PURPOSE: Complementary health approaches including the use of dietary supplements (DS) such as vitamin, mineral, nutritional, and herbal supplements are popular in the United States. Beyond a statement issued by the American Society of Health-System Pharmacists (ASHP) in 2004, knowledge about the role of pharmacists related to DS use is largely unknown. The objectives of this study were to identify pharmacists' and other key stakeholders' perceptions and opinions about assuming roles that ensure the appropriate and safe use of DS. METHODS: A grounded theory approach involving in-depth, semi-structured key informant audio-recorded phone interviews with 12 practicing pharmacists and 10 key stakeholders were conducted. Key themes were identified using open coding, grouping, and categorizing. RESULTS: Participants believed the majority of their patients self-select and purchase DS from a pharmacy, often in conjunction with conventional medicines, and reported concerns about the regulatory standards, efficacy, and safety of DS. Despite acknowledging their ethical and professional responsibilities regarding DS, as identified by the ASHP statement and other sources, the majority of pharmacists are not expecting their profession to adopt these in the near future because of multiple barriers. CONCLUSIONS: There is a substantial disconnect between awareness of DS use and pharmacists adopting professional responsibilities regarding DS. The barriers identified are multifaceted, indicating the need for a joint effort from key stakeholders in developing a coordinated approach to supporting pharmacists in their practice efforts to ensure the appropriate and safe use of DS.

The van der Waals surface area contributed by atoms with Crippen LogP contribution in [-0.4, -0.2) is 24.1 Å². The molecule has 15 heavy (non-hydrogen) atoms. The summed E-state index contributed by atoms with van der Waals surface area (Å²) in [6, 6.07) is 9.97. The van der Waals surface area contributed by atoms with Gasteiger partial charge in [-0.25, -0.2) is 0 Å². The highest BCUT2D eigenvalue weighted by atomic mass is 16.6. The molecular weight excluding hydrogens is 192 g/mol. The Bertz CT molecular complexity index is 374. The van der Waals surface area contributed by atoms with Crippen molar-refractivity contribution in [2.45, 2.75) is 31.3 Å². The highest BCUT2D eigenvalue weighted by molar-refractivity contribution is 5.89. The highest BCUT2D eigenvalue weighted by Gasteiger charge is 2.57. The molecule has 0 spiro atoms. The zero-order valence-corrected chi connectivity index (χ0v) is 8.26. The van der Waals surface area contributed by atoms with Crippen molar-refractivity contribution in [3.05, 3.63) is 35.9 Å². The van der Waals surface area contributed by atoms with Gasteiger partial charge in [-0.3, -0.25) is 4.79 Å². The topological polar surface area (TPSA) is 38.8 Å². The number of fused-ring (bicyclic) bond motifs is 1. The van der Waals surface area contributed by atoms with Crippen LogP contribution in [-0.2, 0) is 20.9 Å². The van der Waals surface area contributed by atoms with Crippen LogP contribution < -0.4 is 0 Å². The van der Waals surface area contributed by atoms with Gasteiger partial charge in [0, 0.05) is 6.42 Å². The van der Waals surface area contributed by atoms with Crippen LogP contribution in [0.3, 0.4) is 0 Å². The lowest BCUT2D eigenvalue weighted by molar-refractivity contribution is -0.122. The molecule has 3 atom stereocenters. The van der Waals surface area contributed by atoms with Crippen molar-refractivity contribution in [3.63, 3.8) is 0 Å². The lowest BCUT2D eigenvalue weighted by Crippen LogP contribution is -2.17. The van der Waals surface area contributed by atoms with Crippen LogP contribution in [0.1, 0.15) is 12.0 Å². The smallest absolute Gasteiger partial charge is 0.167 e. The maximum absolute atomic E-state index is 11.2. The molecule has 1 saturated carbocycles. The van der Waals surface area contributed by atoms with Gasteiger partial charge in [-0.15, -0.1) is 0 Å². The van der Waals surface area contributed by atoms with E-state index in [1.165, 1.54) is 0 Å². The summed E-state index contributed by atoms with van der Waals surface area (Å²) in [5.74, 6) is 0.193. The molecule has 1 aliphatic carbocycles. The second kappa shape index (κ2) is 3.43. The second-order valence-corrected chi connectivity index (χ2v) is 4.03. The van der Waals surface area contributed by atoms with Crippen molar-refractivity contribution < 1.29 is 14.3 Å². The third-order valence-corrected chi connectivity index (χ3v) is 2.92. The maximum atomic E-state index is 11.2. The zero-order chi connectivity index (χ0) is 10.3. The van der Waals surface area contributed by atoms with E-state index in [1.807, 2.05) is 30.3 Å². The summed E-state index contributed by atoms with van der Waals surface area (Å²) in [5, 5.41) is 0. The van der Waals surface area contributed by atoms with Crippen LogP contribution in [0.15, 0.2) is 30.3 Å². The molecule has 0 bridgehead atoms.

Asunto(s)